Seahorses are extremely rare in Cornish waters, and very rarely recorded. Cornwall Wildlife Trust’s Marine Officer, Matt Slater, came face to face with one while helping on a survey of the Fal oyster beds being run by Cornwall Inshore Fisheries and Conservation Authority (IFCA).
The annual oyster survey monitors the catch rates of oysters and other shellfish giving an indication of the health of the estuary. Finding a rare seahorse adds to growing evidence that the Fal estuary, with its well managed sustainable fishery, is still productive and in reasonable health.
Matt Slater says,
“I had heard that oyster fishers occasionally see seahorses but didn’t want to even hope that we might see one as the chances are so small. However, just an hour into the survey and Cornwall IFCA’s, Principle Scientific Officer Colin Trundle, yelled out ‘seahorse!’ and sure enough this little beauty had come up in the dredge. We were all amazed!”
The seahorse was identified as a female, short snouted seahorse (Hippocampus hippocampus). It was photographed and then swiftly returned unharmed to the sea in the same position that it was found.
There was a real buzz of excitement aboard Cornwall IFCA’s research boat ‘Tiger Lily VI’. The annual survey, carried out by Cornwall IFCA, records the numbers of oysters and other marine life on the Fal oyster fishery grounds and has been carried out every year by Cornwall IFCA since 2014.
A traditional, lightweight, oyster dredge is pulled along the seabed by the survey vessel and a 50m tow is carried out at each of 83 separate stations, giving a thorough survey of the oyster beds within Carrick roads and the higher reaches of the estuary. This was the first seahorse ever to be found during the survey.
populations have been shown to be following normal cycles of abundance on the beds showing that the Fal fishery is operating sustainably. In addition to the native oysters, there has been a marked increase in numbers of queen scallops
(Chalmys varia) which are now being harvested by the fishermen and make a great alternative to the larger king scallop which are mainly harvested by more damaging mechanised scallop dredging.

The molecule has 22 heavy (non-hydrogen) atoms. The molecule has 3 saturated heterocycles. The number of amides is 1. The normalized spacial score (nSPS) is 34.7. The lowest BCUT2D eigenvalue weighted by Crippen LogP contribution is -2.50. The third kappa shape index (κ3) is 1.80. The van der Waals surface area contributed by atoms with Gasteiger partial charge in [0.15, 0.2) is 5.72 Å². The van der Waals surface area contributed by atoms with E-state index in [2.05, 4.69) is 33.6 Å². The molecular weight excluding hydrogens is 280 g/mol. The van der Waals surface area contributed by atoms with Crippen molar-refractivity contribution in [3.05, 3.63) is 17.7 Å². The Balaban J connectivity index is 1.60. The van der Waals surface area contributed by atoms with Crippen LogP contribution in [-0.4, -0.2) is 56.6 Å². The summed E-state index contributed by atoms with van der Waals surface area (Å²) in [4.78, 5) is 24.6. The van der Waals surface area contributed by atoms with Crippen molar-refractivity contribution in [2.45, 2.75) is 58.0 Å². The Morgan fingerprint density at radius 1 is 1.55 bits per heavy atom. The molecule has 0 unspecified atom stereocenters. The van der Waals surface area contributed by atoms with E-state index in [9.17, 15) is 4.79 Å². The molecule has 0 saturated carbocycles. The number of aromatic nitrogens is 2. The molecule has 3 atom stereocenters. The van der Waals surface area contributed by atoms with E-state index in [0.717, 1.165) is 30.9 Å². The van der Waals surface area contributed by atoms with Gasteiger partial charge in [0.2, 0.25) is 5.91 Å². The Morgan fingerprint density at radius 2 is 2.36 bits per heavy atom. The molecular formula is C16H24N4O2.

The beauty of the Fal oyster (and queen scallop) fishery is the fact that this fishery was effectively frozen in time by forward thinking fisheries managers who, in 1936, banned the use of engines or any other power source except sail, oar and human muscle; the only fishery of its kind in Europe. The result has been the continuation of a traditional fishery and a way of life. While other native oyster fisheries around Europe have collapsed, the Fal fishery has remained viable and has a bright future.
Matt Slater continued,
“In Cornwall, we are fortunate to have several good examples of sustainable fisheries, like this one. Lovers of seafood are spoilt for choice, but we should all be careful when choosing what to buy and ensure that we go for sustainably harvested Cornish seafood. Cornwall Wildlife Trust’s online resource, ‘Cornwall Good Seafood Guide,’ is a great place to find information on all things fishy, including recommendations on what seafood to choose, what’s in season, how to cook it and where to buy it”.
“The Cornwall Good Seafood Guide is growing in influence within the county and beyond, with over 70 businesses now supporting us and using the logo to highlight sustainable Cornish seafood on their menus, packaging and fish counters. We are also delighted to announce that we have received a further funding boost from the European Marine and Fisheries Fund, which will be used to build on our work to highlight sustainable fishing practices, to work with fishermen and chefs to incentivise continued improvement in fishing practice, better marketing and to encourage everyone to buy sustainable Cornish seafood.”